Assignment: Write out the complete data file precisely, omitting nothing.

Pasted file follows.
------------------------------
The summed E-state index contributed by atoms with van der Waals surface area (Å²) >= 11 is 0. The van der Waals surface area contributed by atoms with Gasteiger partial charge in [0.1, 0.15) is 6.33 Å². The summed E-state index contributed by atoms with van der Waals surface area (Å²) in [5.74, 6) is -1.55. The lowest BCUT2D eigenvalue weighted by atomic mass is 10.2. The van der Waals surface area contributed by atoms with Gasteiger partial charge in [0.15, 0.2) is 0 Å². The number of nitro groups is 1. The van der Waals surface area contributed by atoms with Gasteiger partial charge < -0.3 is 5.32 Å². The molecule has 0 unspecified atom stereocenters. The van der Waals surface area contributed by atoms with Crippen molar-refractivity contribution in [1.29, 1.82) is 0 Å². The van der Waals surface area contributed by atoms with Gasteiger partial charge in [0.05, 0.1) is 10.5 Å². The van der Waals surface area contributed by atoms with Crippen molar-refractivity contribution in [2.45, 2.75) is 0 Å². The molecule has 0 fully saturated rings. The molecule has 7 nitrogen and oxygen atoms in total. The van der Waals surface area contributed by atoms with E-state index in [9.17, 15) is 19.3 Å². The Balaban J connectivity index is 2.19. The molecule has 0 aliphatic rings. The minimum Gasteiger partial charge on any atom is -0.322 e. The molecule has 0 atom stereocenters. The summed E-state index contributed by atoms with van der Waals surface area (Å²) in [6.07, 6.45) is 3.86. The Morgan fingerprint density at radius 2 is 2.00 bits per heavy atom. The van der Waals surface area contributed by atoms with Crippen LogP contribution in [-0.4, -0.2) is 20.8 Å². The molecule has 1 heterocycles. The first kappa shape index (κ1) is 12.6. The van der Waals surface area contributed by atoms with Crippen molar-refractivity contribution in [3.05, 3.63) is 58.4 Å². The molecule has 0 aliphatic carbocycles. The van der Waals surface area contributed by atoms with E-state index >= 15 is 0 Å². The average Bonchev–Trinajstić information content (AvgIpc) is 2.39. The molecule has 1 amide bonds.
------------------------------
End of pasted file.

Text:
The summed E-state index contributed by atoms with van der Waals surface area (Å²) >= 11 is 0. The van der Waals surface area contributed by atoms with Gasteiger partial charge in [0.1, 0.15) is 6.33 Å². The summed E-state index contributed by atoms with van der Waals surface area (Å²) in [5.74, 6) is -1.55. The lowest BCUT2D eigenvalue weighted by atomic mass is 10.2. The van der Waals surface area contributed by atoms with Gasteiger partial charge in [0.15, 0.2) is 0 Å². The number of nitro groups is 1. The van der Waals surface area contributed by atoms with Gasteiger partial charge < -0.3 is 5.32 Å². The molecule has 0 unspecified atom stereocenters. The van der Waals surface area contributed by atoms with Crippen molar-refractivity contribution in [1.29, 1.82) is 0 Å². The van der Waals surface area contributed by atoms with Gasteiger partial charge in [0.05, 0.1) is 10.5 Å². The van der Waals surface area contributed by atoms with Crippen molar-refractivity contribution in [2.45, 2.75) is 0 Å². The molecule has 0 fully saturated rings. The molecule has 7 nitrogen and oxygen atoms in total. The van der Waals surface area contributed by atoms with E-state index in [9.17, 15) is 19.3 Å². The Balaban J connectivity index is 2.19. The molecule has 0 aliphatic rings. The minimum Gasteiger partial charge on any atom is -0.322 e. The molecule has 0 atom stereocenters. The summed E-state index contributed by atoms with van der Waals surface area (Å²) in [6.07, 6.45) is 3.86. The Morgan fingerprint density at radius 2 is 2.00 bits per heavy atom. The van der Waals surface area contributed by atoms with Crippen LogP contribution in [-0.4, -0.2) is 20.8 Å². The molecule has 1 heterocycles. The first kappa shape index (κ1) is 12.6. The van der Waals surface area contributed by atoms with Crippen molar-refractivity contribution in [3.05, 3.63) is 58.4 Å². The molecule has 0 aliphatic carbocycles. The van der Waals surface area contributed by atoms with E-state index >= 15 is 0 Å². The average Bonchev–Trinajstić information content (AvgIpc) is 2.39. The molecule has 1 amide bonds.